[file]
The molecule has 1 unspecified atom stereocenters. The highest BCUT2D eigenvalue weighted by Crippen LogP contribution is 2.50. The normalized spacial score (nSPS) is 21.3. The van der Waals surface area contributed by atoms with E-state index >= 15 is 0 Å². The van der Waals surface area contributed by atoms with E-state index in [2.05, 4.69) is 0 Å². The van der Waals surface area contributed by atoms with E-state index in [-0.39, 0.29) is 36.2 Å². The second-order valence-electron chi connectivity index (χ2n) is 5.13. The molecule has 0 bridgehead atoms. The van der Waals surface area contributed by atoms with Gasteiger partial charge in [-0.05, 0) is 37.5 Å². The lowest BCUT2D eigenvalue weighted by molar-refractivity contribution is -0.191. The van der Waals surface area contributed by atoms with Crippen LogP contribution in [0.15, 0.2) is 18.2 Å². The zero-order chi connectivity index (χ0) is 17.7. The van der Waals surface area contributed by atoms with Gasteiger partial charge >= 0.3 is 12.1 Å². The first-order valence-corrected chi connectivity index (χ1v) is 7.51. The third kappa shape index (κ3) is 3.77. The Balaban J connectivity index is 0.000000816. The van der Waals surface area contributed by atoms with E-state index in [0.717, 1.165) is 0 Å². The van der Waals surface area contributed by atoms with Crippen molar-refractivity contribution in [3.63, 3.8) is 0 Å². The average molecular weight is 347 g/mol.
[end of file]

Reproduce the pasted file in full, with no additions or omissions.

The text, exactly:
The molecule has 1 unspecified atom stereocenters. The highest BCUT2D eigenvalue weighted by Crippen LogP contribution is 2.50. The normalized spacial score (nSPS) is 21.3. The van der Waals surface area contributed by atoms with E-state index >= 15 is 0 Å². The van der Waals surface area contributed by atoms with E-state index in [2.05, 4.69) is 0 Å². The van der Waals surface area contributed by atoms with E-state index in [-0.39, 0.29) is 36.2 Å². The second-order valence-electron chi connectivity index (χ2n) is 5.13. The molecule has 0 bridgehead atoms. The van der Waals surface area contributed by atoms with Gasteiger partial charge in [-0.05, 0) is 37.5 Å². The lowest BCUT2D eigenvalue weighted by molar-refractivity contribution is -0.191. The van der Waals surface area contributed by atoms with Crippen LogP contribution in [0.15, 0.2) is 18.2 Å². The zero-order chi connectivity index (χ0) is 17.7. The van der Waals surface area contributed by atoms with Gasteiger partial charge >= 0.3 is 12.1 Å². The first-order valence-corrected chi connectivity index (χ1v) is 7.51. The third kappa shape index (κ3) is 3.77. The Balaban J connectivity index is 0.000000816. The van der Waals surface area contributed by atoms with E-state index in [0.717, 1.165) is 0 Å². The van der Waals surface area contributed by atoms with Crippen molar-refractivity contribution in [3.63, 3.8) is 0 Å². The average molecular weight is 347 g/mol.